Case Law Support

Recent court rulings and videos related to payment card fraud.

United States v. Ross William Ulbricht – Silk Road

May 31, 2017


Docket No. 15-1815 Decided: May 31, 2017

Before: NEWMAN, LYNCH, and DRONEY, Circuit Judges.JOSHUA L. DRATEL, Joshua L. Dratel, P.C., New York, NY, for defendant-appellant Ross William Ulbricht. EUN YOUNG CHOI, Assistant United States Attorney (Michael D. Neff, Timothy T. Howard, Adam S. Hickey, Assistant United States Attorneys, on the brief), for Preet Bharara, United States Attorney for the Southern District of New York, New York, NY. Tamar Todd, Jolene Forman, Drug Policy Alliance, Oakland, CA, for amici curiae Drug Policy Alliance, Law Enforcement Against Prohibition, JustLeadershipUSA, and Nancy Gertner. Joel B. Rudin, Law Offices of Joel B. Rudin, P.C., New York, NY; Steven R. Morrison, University of North Dakota School of Law, Grand Forks, ND, for amicus curiae National Association of Criminal Defense Lawyers.

Defendant Ross William Ulbricht appeals from a judgment of conviction and sentence to life imprisonment entered in the United States District Court for the Southern District of New York (Katherine B. Forrest, J.). A jury convicted Ulbricht of drug trafficking and other crimes associated with his creation and operation of Silk Road, an online marketplace whose users primarily purchased and sold illegal goods and services. He challenges several aspects of his conviction and sentence, arguing that (1) the district court erred in denying his motion to suppress evidence assertedly obtained in violation of the Fourth Amendment; (2) the district court committed numerous errors that deprived him of his right to a fair trial, and incorrectly denied his motion for a new trial; and (3) his life sentence is both procedurally and substantively unreasonable. Because we identify no reversible error, we AFFIRM Ulbricht’s conviction and sentence in all respects.


BACKGROUND In February 2015, a jury convicted Ross William Ulbricht on seven counts arising from his creation and operation of Silk Road under the username Dread Pirate Roberts (“DPR”).1 Silk Road was a massive, anonymous criminal marketplace that operated using the Tor Network, which renders Internet traffic through the Tor browser extremely difficult to trace.2 Silk Road users principally bought and sold drugs, false identification documents, and computer hacking software. Transactions on Silk Road exclusively used Bitcoins, an anonymous but traceable digital currency.3 The site also contained a private message system, which allowed users to send messages to each other (similar to communicating via email), a public forum to discuss topics related to Silk Road, and a “wiki,” which is like an encyclopedia that users could access to receive advice about using the site. Silk Road customers and vendors…

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United States v. Jervis A. Hillaire – U.S. Court of Appeals, First Circuit

May 18, 2017


UNITED STATES OF AMERICA, Appellee, v. JERVIS A. HILLAIRE, Defendant, Appellant.

No. 15-1692 Decided: May 18, 2017

Before Lynch, Thompson, and Barron, Circuit Judges.James S. Hewes for appellant. Renée M. Bunker, Assistant United States Attorney, with whom Thomas E. Delahanty II, United States Attorney, was on brief, for appellee.

Jervis A. Hillaire challenges his conviction for conspiracy to commit access-device fraud on the ground that the District Court erred in denying his pretrial suppression motion. We affirm.


I. Hillaire, along with his co-defendant, Gyadeen P. Ramdihall, was indicted in federal court in the District of Maine on February 25, 2014, for conspiracy to possess and use counterfeit access devices with intent to defraud, see 18 U.S.C. § 1029(a)(1), (a)(3), (b)(2); id. § 371, as well as several related counts. Specifically, Hillaire was also indicted for (1) possession of counterfeit access devices, and aiding and abetting such possession; (2) use of counterfeit access devices, and aiding and abetting such use; and (3) wire fraud, and aiding and abetting wire fraud. See 18 U.S.C. § 1029(a)(1), (a)(3); id. § 1343; id. § 2. Before their trial, Hillaire and Ramdihall submitted motions to the District Court to suppress evidence and statements that had been obtained in the previous months in connection with three traffic stops. Two…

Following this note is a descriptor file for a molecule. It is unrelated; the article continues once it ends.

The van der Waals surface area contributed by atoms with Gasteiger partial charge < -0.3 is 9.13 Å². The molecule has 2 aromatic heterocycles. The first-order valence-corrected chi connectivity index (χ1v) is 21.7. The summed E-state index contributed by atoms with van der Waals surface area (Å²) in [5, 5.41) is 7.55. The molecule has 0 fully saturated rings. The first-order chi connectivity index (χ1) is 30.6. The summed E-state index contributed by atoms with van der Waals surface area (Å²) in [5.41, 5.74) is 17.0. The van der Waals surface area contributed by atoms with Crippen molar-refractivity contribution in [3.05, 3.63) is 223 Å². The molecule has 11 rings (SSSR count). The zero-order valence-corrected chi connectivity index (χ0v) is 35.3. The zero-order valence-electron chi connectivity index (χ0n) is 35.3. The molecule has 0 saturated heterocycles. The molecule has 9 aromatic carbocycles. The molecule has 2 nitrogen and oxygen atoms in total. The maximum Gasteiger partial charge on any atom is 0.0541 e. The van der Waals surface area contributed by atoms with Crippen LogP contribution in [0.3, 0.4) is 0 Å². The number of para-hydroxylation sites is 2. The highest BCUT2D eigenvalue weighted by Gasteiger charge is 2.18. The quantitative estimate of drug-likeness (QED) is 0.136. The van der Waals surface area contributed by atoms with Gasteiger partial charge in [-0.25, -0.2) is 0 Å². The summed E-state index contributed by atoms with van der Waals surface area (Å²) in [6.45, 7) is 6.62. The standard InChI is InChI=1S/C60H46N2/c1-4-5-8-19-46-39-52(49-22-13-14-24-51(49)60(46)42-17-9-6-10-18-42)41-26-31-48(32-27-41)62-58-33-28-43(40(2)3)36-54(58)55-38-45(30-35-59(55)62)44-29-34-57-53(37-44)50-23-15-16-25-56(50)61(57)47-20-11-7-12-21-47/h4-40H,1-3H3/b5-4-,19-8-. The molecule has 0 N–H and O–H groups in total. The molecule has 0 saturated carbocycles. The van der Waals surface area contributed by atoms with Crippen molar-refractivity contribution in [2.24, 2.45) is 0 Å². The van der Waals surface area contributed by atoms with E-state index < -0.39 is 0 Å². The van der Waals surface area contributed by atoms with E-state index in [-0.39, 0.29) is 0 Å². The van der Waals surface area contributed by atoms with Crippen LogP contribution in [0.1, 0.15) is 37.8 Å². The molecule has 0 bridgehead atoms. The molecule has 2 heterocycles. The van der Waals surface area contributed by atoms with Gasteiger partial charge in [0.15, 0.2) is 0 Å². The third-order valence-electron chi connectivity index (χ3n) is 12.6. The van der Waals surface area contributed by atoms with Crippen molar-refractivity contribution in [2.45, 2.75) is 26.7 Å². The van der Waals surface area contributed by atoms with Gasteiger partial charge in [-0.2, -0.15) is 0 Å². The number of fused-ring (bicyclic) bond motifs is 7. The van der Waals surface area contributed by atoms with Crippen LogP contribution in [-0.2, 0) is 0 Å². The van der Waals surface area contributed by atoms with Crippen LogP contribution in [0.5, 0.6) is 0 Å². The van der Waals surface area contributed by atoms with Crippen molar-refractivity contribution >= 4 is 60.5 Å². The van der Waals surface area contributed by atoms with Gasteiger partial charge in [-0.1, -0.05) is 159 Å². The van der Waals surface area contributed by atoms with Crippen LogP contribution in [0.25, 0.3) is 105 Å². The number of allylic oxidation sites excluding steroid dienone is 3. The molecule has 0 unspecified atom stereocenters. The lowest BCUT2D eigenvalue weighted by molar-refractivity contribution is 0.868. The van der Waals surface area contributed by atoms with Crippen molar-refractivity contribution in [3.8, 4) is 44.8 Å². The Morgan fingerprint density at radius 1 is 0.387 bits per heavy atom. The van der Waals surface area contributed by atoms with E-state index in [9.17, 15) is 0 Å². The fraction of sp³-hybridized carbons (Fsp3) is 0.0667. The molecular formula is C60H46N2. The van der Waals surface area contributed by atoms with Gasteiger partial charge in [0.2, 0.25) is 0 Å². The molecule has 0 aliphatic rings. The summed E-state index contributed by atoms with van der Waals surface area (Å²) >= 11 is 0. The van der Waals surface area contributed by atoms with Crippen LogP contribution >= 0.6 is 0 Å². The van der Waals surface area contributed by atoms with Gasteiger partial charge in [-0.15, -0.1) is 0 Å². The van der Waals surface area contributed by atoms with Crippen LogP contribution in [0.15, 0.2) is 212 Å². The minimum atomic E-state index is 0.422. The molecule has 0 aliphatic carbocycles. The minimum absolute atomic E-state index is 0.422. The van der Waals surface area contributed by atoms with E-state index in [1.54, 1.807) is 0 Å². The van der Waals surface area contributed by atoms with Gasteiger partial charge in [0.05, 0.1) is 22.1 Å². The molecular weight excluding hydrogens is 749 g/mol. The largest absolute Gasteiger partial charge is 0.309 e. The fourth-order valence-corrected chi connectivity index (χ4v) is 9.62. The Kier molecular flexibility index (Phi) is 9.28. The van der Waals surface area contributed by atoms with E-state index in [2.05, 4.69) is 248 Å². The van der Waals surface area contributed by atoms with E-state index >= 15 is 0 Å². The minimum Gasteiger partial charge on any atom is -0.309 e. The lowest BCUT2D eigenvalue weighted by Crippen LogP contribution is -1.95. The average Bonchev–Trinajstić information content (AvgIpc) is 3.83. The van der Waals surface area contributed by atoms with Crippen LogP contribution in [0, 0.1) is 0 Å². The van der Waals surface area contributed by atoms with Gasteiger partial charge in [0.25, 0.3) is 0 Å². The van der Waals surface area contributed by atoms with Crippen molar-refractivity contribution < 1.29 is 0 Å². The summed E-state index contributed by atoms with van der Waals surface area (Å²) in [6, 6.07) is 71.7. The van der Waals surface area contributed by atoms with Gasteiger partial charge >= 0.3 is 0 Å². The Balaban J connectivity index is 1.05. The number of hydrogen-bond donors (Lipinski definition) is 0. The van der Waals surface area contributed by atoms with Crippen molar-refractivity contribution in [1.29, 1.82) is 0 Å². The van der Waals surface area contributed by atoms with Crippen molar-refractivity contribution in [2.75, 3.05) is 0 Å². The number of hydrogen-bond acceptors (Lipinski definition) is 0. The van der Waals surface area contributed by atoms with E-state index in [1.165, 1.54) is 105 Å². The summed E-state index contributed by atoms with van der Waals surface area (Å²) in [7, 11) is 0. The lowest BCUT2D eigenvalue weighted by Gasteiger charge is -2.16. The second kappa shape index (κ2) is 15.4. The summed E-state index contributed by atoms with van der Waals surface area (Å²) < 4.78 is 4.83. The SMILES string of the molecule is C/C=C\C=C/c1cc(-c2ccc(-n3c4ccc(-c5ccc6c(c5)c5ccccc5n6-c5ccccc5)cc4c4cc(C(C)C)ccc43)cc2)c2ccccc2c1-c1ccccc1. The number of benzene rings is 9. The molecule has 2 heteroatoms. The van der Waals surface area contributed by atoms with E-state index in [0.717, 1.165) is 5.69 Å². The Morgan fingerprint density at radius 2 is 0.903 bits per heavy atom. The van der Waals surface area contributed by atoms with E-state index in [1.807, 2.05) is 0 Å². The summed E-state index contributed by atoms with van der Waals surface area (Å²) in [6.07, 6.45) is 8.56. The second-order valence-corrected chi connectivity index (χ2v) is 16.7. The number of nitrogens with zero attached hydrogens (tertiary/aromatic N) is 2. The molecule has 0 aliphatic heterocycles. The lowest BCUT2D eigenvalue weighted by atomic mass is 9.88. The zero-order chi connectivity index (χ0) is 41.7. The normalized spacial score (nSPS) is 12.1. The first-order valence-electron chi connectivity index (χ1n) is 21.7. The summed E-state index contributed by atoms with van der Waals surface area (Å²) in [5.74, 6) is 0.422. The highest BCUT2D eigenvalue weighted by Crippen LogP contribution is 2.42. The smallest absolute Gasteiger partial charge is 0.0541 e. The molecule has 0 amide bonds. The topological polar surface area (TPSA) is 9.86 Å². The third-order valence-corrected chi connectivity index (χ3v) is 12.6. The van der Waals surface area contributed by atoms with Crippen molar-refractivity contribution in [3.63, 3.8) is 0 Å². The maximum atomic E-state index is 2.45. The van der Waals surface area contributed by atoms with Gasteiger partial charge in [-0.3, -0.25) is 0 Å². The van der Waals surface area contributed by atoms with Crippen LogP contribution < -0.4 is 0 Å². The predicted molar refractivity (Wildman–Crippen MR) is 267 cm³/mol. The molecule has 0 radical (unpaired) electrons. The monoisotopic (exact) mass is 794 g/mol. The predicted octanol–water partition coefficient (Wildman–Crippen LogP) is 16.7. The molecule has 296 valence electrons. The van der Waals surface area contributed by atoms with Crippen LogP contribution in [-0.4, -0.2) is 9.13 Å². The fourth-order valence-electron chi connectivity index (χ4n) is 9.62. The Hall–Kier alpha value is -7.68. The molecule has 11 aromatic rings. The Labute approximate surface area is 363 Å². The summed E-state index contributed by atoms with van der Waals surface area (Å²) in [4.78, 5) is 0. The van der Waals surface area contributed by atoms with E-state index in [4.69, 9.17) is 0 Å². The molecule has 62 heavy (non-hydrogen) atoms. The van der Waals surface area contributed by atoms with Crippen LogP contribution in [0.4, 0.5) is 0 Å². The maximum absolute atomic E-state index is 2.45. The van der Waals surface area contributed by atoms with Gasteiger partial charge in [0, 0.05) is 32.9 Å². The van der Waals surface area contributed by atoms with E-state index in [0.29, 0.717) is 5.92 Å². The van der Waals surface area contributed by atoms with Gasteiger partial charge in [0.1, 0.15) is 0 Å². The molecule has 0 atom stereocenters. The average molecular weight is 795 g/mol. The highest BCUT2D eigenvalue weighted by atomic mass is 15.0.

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United States v. Courtland Lenard Turner – US Court of Appeals, Fifth Circuit

October 13, 2016

No. 15-50788
Plaintiff – Appellee
Defendant – Appellant

Appeal from the United States District Court for the Western District of Texas
Before WIENER, CLEMENT, and COSTA, Circuit Judges.

GREGG COSTA, Circuit Judge:
The central issue in this case is whether a law enforcement officer’s scanning of the magnetic stripe on the back of a gift card is a search within the meaning of the Fourth Amendment. We join two other circuits in holding that it is not.

Defendant Courtland Turner was riding in a car driven by Roderick Henderson that was pulled over for lacking a visible license plate light. Henderson failed to show the officer a valid driver’s license, providing him instead with a Texas identification card. Turner likewise provided the officer with an identification card.

United States Court of Appeals Fifth Circuit
FILED October 13, 2016
Lyle W. Cayce, Clerk


The officer retreated to his patrol car to conduct a records check and verify Turner’s and Henderson’s identities. In doing so, he discovered that Turner had an active arrest warrant for possession of marijuana. As a result, the officer asked Turner to exit the vehicle; he complied. As Turner exited the vehicle, the officer observed an opaque plastic bag partially protruding from the front passenger seat. It appeared to the officer that someone attempted to conceal the bag by pushing it under the seat. After placing Turner in the patrol car while dispatch confirmed the warrant, the officer asked Henderson what was inside the bag. Henderson handed the officer the bag and said that “we”—apparently referring to Turner and himself—purchased gift cards. The officer opened the bag and saw approximately 100 gift cards. He then asked…